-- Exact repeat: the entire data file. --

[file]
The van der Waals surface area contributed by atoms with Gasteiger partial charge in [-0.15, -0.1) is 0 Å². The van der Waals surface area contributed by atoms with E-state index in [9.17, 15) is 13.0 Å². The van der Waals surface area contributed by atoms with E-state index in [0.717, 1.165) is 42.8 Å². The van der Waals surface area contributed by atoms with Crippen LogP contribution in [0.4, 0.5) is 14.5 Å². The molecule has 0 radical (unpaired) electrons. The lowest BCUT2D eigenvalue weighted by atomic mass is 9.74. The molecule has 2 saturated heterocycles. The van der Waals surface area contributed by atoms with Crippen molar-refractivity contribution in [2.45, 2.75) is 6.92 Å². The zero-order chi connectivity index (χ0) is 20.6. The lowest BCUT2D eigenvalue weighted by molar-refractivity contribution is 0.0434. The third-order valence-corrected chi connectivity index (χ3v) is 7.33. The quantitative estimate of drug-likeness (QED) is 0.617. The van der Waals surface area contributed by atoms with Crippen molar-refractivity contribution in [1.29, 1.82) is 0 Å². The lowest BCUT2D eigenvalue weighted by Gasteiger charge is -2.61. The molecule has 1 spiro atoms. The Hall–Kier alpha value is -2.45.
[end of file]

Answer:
The van der Waals surface area contributed by atoms with Gasteiger partial charge in [-0.15, -0.1) is 0 Å². The van der Waals surface area contributed by atoms with E-state index in [9.17, 15) is 13.0 Å². The van der Waals surface area contributed by atoms with E-state index in [0.717, 1.165) is 42.8 Å². The van der Waals surface area contributed by atoms with Crippen LogP contribution in [0.4, 0.5) is 14.5 Å². The molecule has 0 radical (unpaired) electrons. The lowest BCUT2D eigenvalue weighted by atomic mass is 9.74. The molecule has 2 saturated heterocycles. The van der Waals surface area contributed by atoms with Crippen molar-refractivity contribution in [2.45, 2.75) is 6.92 Å². The zero-order chi connectivity index (χ0) is 20.6. The lowest BCUT2D eigenvalue weighted by molar-refractivity contribution is 0.0434. The third-order valence-corrected chi connectivity index (χ3v) is 7.33. The quantitative estimate of drug-likeness (QED) is 0.617. The van der Waals surface area contributed by atoms with Crippen molar-refractivity contribution in [1.29, 1.82) is 0 Å². The lowest BCUT2D eigenvalue weighted by Gasteiger charge is -2.61. The molecule has 1 spiro atoms. The Hall–Kier alpha value is -2.45.